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What is Memory Encoding? Memory Encoding is the initial learning of information. It is how the information coming from sensory input is changed into a form so it can be stored in the brain. Encoding is transforming internal thoughts and external events into short term and long-term memory. This is the process in which the information is processed and categorized for storage and retrieval. It is a crucial first step in creating a new memory. Memory encoding converts the perceived item or event into a construct that can be stored and recalled later from the brain.
For example, when we see a new object, such as a word, our retina sends the visual signal to the brain through the optic nerve. Then it goes through a lot of twists and turns before reaching temporal and parietal lobes. The job of these structures of the brain is to let the person knows that this information is a word. This journey of information is just the initial step which is known as memory encoding. The information has to go through this process so that it can be understood in a meaningful way. There are many types of encoding which we will discuss later in this article.
History of research on memory encoding starts with the person named Hermann Ebbinghaus (1850-1909). He was a pioneer in memory research. He studied learning and forgetting of things using himself as a subject. Ebbinghaus suggested the learning curve. He found that the new things associated with the prior knowledge were easier to recall.
During the 1900s, the research of Ivan Pavlov demonstrated the creation of a semantic relationship between unrelated things. Frederic Bartlett gave the ideal of mental schemas. He found that encoding was influenced by prior knowledge. Then came the Gestalt Theory which proposed that memory for encoding information was perceived as different from the stimuli, and it was also influenced by the context of stimuli.
In 1949, Donald Hebb proposed that the neurons that fire together wire together, which means that connections between neurons are made through repeated use. George Miller gave the idea that short term memory is limited to seven items, plus or minus two. The model of working memory was proposed by Alan Baddeley and Graham Hitch, in 1974. This model consists of the central executive, visuospatial sketchpad, and phonological loop as a method of processing and encoding. Baddeley added the episodic buffer into his model in 2000.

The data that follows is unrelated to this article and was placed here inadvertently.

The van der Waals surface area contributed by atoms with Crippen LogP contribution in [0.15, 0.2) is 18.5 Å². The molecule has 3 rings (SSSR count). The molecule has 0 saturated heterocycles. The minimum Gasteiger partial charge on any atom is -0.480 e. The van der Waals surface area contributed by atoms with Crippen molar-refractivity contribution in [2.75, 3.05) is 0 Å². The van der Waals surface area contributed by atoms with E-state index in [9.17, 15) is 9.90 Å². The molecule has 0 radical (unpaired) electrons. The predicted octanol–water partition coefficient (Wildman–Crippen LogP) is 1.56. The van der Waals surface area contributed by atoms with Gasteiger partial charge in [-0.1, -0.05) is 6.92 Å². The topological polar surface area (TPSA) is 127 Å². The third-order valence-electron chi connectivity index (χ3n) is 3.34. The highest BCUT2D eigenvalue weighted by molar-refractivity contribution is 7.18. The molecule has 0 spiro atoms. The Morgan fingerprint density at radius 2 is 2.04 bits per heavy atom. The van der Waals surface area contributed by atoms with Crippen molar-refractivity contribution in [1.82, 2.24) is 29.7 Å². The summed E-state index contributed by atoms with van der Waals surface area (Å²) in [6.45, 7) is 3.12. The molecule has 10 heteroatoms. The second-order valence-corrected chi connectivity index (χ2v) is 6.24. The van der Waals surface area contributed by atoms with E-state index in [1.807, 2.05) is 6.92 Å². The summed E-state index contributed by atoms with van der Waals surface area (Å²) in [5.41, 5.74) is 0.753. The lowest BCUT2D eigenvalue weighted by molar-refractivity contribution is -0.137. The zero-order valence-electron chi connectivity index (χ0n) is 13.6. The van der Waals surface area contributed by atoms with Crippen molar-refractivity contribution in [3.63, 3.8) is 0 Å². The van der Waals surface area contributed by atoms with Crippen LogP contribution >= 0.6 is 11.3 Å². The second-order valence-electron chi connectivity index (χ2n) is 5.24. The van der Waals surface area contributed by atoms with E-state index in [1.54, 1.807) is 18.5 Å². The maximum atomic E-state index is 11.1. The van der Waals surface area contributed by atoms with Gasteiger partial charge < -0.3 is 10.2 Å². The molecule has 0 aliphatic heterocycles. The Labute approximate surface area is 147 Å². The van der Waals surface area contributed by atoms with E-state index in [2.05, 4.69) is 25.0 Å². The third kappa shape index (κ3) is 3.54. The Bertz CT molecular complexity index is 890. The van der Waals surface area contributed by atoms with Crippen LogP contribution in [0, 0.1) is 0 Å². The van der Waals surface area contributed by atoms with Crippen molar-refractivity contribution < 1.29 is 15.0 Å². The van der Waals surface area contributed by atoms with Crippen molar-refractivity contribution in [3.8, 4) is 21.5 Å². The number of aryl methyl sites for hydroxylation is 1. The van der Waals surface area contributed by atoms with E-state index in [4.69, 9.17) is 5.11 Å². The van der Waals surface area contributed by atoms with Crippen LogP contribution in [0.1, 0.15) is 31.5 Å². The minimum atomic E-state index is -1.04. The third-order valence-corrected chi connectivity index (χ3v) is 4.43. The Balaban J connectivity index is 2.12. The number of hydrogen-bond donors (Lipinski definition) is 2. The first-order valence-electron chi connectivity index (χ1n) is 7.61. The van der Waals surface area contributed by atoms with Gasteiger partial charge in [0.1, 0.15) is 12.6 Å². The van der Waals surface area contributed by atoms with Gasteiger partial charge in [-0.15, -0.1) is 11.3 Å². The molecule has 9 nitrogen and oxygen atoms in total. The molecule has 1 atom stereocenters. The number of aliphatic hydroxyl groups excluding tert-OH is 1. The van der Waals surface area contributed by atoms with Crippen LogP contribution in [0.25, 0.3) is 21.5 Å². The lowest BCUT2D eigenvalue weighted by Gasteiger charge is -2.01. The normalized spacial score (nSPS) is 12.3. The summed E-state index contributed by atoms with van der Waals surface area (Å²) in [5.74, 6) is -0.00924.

There are many types of memory encoding, but the three main types are visual, acoustic, and semantic encoding. We will discuss all the types of encoding one by one.
Visual encoding is converting a visual image to understand it as an object. In this way, the visual information is converted to the memory stored in the brain. Visual information is stored in the visuospatial sketchpad which is connected to the central executive. The central executive is the key area of working memory. Before being encoded in long-term memory, this information is temporarily stored in iconic memory.
The encoding of auditory information is known as acoustic encoding. This is the process to understand the auditory aspects of an experience. It includes processing of sounds, words, and other auditory input for storage and retrieval. The phonological loop, which is a component of acoustic encoding, involves two different processes. First, acoustic information comes into the brain for one to two seconds. Second, rehearsal is required to convert it into long-term memory.
Encoding of sensory input that has a particular meaning or context is known as semantic encoding. This may include remembering concepts, ideas, definitions, and dates, etc. Semantic encoding is easier to recall than the non-semantic or shallow encoding of things. Attaching emotions to information is a good idea to make semantic encoding much more memorable.
Elaborative encoding simply means relating new information to prior knowledge. Memory is a combination of old and new information about something. In other words, how we remember things depends on how we link it to prior information. Elaborative encoding of something has been shown to greatly enhance long-term memory.